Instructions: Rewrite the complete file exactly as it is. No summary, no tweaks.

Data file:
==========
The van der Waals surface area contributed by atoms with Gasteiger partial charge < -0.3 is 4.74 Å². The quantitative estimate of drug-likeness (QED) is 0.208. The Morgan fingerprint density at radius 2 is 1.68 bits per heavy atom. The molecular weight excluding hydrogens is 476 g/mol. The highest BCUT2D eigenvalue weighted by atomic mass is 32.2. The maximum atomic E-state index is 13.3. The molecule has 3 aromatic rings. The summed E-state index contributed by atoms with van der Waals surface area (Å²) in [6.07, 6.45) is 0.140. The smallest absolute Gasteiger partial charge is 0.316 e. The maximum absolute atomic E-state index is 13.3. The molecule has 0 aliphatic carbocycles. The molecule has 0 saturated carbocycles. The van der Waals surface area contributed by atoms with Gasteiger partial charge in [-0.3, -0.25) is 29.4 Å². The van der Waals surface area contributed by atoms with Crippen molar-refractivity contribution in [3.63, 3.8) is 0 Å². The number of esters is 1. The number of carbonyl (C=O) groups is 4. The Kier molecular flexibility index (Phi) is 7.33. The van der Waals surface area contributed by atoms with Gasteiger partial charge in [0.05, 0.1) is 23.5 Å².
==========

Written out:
The van der Waals surface area contributed by atoms with Gasteiger partial charge < -0.3 is 4.74 Å². The quantitative estimate of drug-likeness (QED) is 0.208. The Morgan fingerprint density at radius 2 is 1.68 bits per heavy atom. The molecular weight excluding hydrogens is 476 g/mol. The highest BCUT2D eigenvalue weighted by atomic mass is 32.2. The maximum atomic E-state index is 13.3. The molecule has 3 aromatic rings. The summed E-state index contributed by atoms with van der Waals surface area (Å²) in [6.07, 6.45) is 0.140. The smallest absolute Gasteiger partial charge is 0.316 e. The maximum absolute atomic E-state index is 13.3. The molecule has 0 aliphatic carbocycles. The molecule has 0 saturated carbocycles. The van der Waals surface area contributed by atoms with Gasteiger partial charge in [-0.3, -0.25) is 29.4 Å². The van der Waals surface area contributed by atoms with Crippen molar-refractivity contribution in [3.63, 3.8) is 0 Å². The number of esters is 1. The number of carbonyl (C=O) groups is 4. The Kier molecular flexibility index (Phi) is 7.33. The van der Waals surface area contributed by atoms with Gasteiger partial charge in [0.05, 0.1) is 23.5 Å².